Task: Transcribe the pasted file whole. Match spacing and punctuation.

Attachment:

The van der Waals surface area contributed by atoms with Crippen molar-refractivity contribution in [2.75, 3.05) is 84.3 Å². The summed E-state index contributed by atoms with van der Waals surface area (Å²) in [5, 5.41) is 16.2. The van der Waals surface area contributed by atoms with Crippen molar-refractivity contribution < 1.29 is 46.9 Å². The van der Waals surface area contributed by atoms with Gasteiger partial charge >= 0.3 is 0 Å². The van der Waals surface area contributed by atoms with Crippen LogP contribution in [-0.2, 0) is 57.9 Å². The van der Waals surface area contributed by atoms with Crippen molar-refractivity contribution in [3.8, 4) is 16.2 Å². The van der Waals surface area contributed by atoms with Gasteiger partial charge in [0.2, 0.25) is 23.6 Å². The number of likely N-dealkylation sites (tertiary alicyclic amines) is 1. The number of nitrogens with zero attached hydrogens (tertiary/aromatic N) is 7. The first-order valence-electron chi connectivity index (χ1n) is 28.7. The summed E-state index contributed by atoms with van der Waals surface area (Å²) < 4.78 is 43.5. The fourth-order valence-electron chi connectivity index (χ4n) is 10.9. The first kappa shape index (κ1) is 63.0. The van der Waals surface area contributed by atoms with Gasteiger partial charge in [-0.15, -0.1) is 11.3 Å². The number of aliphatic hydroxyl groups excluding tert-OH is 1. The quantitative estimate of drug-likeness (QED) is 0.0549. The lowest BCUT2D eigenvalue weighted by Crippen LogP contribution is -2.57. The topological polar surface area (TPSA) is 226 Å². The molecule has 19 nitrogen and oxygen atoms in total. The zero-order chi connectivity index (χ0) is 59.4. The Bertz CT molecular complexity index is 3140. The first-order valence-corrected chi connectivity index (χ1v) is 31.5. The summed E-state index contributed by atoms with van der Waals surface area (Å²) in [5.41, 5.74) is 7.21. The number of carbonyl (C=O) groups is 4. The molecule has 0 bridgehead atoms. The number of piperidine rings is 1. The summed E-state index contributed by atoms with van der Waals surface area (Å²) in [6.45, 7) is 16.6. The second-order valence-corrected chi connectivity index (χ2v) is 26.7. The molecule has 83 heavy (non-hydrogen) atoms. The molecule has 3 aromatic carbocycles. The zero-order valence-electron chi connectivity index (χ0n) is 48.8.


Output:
The van der Waals surface area contributed by atoms with Crippen molar-refractivity contribution in [2.75, 3.05) is 84.3 Å². The summed E-state index contributed by atoms with van der Waals surface area (Å²) in [5, 5.41) is 16.2. The van der Waals surface area contributed by atoms with Crippen molar-refractivity contribution < 1.29 is 46.9 Å². The van der Waals surface area contributed by atoms with Gasteiger partial charge >= 0.3 is 0 Å². The van der Waals surface area contributed by atoms with Crippen LogP contribution in [-0.2, 0) is 57.9 Å². The van der Waals surface area contributed by atoms with Crippen molar-refractivity contribution in [3.8, 4) is 16.2 Å². The van der Waals surface area contributed by atoms with Gasteiger partial charge in [0.2, 0.25) is 23.6 Å². The number of likely N-dealkylation sites (tertiary alicyclic amines) is 1. The number of nitrogens with zero attached hydrogens (tertiary/aromatic N) is 7. The first-order valence-electron chi connectivity index (χ1n) is 28.7. The summed E-state index contributed by atoms with van der Waals surface area (Å²) < 4.78 is 43.5. The fourth-order valence-electron chi connectivity index (χ4n) is 10.9. The first kappa shape index (κ1) is 63.0. The van der Waals surface area contributed by atoms with Gasteiger partial charge in [-0.15, -0.1) is 11.3 Å². The number of aliphatic hydroxyl groups excluding tert-OH is 1. The quantitative estimate of drug-likeness (QED) is 0.0549. The lowest BCUT2D eigenvalue weighted by Crippen LogP contribution is -2.57. The topological polar surface area (TPSA) is 226 Å². The molecule has 19 nitrogen and oxygen atoms in total. The zero-order chi connectivity index (χ0) is 59.4. The Bertz CT molecular complexity index is 3140. The first-order valence-corrected chi connectivity index (χ1v) is 31.5. The summed E-state index contributed by atoms with van der Waals surface area (Å²) in [5.41, 5.74) is 7.21. The number of carbonyl (C=O) groups is 4. The molecule has 0 bridgehead atoms. The number of piperidine rings is 1. The summed E-state index contributed by atoms with van der Waals surface area (Å²) in [6.45, 7) is 16.6. The second-order valence-corrected chi connectivity index (χ2v) is 26.7. The molecule has 83 heavy (non-hydrogen) atoms. The molecule has 3 aromatic carbocycles. The zero-order valence-electron chi connectivity index (χ0n) is 48.8.